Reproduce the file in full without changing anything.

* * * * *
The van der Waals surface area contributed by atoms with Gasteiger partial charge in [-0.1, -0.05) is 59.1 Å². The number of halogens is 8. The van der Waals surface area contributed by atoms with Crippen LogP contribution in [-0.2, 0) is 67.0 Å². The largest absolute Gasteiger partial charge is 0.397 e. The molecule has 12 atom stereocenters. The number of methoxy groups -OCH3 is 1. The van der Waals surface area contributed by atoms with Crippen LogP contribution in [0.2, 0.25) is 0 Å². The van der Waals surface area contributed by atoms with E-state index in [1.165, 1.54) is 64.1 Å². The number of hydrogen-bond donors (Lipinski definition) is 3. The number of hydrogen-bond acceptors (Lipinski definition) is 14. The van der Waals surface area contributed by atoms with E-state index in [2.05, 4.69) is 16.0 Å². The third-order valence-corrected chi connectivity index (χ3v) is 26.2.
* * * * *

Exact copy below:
The van der Waals surface area contributed by atoms with Gasteiger partial charge in [-0.1, -0.05) is 59.1 Å². The number of halogens is 8. The van der Waals surface area contributed by atoms with Crippen LogP contribution in [-0.2, 0) is 67.0 Å². The largest absolute Gasteiger partial charge is 0.397 e. The molecule has 12 atom stereocenters. The number of methoxy groups -OCH3 is 1. The van der Waals surface area contributed by atoms with Crippen LogP contribution in [0.2, 0.25) is 0 Å². The van der Waals surface area contributed by atoms with E-state index in [1.165, 1.54) is 64.1 Å². The number of hydrogen-bond donors (Lipinski definition) is 3. The number of hydrogen-bond acceptors (Lipinski definition) is 14. The van der Waals surface area contributed by atoms with E-state index in [2.05, 4.69) is 16.0 Å². The third-order valence-corrected chi connectivity index (χ3v) is 26.2.